The possible delivery of Polish fighter jets to Ukraine could be a turning point in the war. That‘s what Markiyan Lubkivsky, adviser to the Ukrainian Minister of Defence, says to deCeit. “This can help us defeat the Russians in the air as well.”
It is still unclear how and when the fighter jets, the type MiG-29, are transferred. The US says it was surprised by the Polish offer; the day before yesterday, the US Secretary of State did say that a MiG deal is being worked on.
Lubkivsky expects a total of seventy fighter aircraft, which will be delivered “today or tomorrow”. 28 would come from Poland, the other aircraft from other NATO Member States.
The MiG-29 fighter jets were developed by the Soviet Union in the 1970s and several countries in Central and Eastern Europe are still using them, including Slovakia and Bulgaria. Poland has called on them to make them available to Ukraine as well.
The intention is that the aircraft will first be brought to the US Army Base Ramstein in Germany. According to Poland, it is up to the Americans to deliver the MiGs to Ukraine. Warsaw did not want a direct delivery to Ukraine, because it would interfere with the conflict. Poland is handing the fighter jets free of charge, but hopes that the country will get F-16s back from the US, to complement the gap in the fleet.
Alternative to no-flyzone
Lubkivsky expects the Polish fighter jets to lead Ukraine to gain control of its own airspace. “On the ground, we are good for it, but not in the air. If we close the airspace, the situation will change dramatically. It will increase the pressure on Putin to stop his aggression.”
Ukraine has repeatedly asked NATO countries to set up a ‘no-fly zone‘. In that case, NATO should ensure that Russian aircraft are banned from Ukrainian airspace. NATO countries, including the Netherlands, do not see that, for fear of further escalation of the war and its relationship with Russia.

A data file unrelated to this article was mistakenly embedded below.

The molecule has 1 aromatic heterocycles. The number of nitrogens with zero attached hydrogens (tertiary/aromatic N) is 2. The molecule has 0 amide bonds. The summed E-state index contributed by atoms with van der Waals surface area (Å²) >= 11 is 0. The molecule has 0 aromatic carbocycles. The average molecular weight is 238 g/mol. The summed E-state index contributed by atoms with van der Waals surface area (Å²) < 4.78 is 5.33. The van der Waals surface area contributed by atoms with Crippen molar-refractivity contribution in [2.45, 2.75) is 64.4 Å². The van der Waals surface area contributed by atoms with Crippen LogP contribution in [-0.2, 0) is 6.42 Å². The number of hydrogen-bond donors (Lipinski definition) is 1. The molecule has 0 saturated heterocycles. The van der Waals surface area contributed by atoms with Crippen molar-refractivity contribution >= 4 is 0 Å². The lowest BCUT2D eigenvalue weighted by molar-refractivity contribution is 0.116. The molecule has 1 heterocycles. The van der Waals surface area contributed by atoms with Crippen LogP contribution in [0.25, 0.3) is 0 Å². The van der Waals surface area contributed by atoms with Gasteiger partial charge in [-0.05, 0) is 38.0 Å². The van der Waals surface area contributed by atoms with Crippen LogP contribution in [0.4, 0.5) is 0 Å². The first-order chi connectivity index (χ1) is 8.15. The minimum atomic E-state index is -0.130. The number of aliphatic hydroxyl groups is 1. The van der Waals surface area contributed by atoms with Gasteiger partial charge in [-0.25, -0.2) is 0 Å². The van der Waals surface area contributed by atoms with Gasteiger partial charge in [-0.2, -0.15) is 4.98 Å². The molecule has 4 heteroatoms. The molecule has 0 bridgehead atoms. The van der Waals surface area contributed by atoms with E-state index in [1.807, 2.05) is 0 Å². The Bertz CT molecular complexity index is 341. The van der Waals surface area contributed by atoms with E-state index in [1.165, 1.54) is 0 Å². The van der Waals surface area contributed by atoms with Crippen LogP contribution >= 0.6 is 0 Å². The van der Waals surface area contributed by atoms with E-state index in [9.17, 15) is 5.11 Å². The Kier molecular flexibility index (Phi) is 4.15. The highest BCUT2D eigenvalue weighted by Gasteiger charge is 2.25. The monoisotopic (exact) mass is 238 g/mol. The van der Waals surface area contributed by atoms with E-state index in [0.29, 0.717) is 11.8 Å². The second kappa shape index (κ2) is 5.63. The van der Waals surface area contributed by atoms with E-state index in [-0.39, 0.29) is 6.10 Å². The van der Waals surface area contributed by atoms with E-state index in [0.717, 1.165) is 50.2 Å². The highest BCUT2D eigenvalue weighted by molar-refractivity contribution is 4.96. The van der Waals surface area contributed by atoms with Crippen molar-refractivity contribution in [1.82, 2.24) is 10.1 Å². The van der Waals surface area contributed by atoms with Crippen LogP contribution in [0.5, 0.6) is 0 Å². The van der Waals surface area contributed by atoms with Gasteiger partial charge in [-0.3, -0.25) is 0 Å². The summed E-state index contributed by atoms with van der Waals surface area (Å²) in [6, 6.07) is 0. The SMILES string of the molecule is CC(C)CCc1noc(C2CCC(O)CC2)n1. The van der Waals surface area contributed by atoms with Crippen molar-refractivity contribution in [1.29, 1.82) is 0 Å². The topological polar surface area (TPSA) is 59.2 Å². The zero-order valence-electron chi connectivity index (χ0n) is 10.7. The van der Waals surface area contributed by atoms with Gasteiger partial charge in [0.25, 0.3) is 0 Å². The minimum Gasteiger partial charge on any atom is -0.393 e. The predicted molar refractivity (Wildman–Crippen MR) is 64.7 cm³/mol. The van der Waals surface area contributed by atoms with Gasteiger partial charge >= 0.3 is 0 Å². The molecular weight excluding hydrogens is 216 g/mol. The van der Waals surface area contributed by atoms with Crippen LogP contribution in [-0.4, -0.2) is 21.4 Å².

Lubkivsky swings that argument away. “The Third World War has already begun. This is not a war between Russia and Ukraine, but Russia against the civilized world. If we lose this, the EU will be the next victim.”
Lubkivsky sees the delivery of fighter jets as an alternative to such a no-fly zone. He quotes British War Prime Minister Winston Churchill, who addressed the US in World War II with the famous words: “Give us the tools and we will finish the job”. In other words: deliver the stuff and Ukraine will solve it itself.
Even after the delivery of 70 MiGs, the Russian Air Force is many times larger. This was the fleet at the start of the war:
According to Lubkivsky, the Russian invasion does not go as Putin expected. “Putin wanted Kiev in three days. After twelve days, it hasn’t worked out yet.” The adviser claims that the Russian army has lost 12,000 soldiers, as well as many tanks and aircraft. These figures cannot be verified: Russia speaks of 498 soldiers killed so far. That number dates last Thursday. According to the Americans, between 2000 and 4,000 Russians were killed.
According to Lubkivsky, the main fighting is currently taking place around capital Kiev, the encircled port city of Mariupol and Kharkov in the east of the country. Especially in the latter city, many civilian casualties fall.
“They want to change Kiev to Sarajevo,” he says, referring to the long-standing Serbian siege of the Bosnian capital during the war in Yugoslavia. Lubkivsky worked as an ambassador for Ukraine in Yugoslavia in those years. “I never expected to need that experience in Ukraine.”
Talking about neutrality
Although the MiGs can be a tipping moment, the war can only be resolved by peace talks, says Lubkivsky. “Our first goal is a ceasefire, then we can start negotiating.” According to the adviser, it is possible to talk about everything, including Ukraine‘s neutrality. However, the “appropriation” of Crimea and the self-proclaimed People’s Republics Donetsk and Lugansk by Russia will not be recognized, says Lubkivsky.
The Ukrainian Constitution includes the pursuit of membership in NATO, but, according to Lubkivsky, accession is not realistic at the moment.
On Thursday, the Ukrainian and Russian Foreign Ministers in Turkey will discuss with each other. That consultation should lead to a truce, Lubkivsky hopes.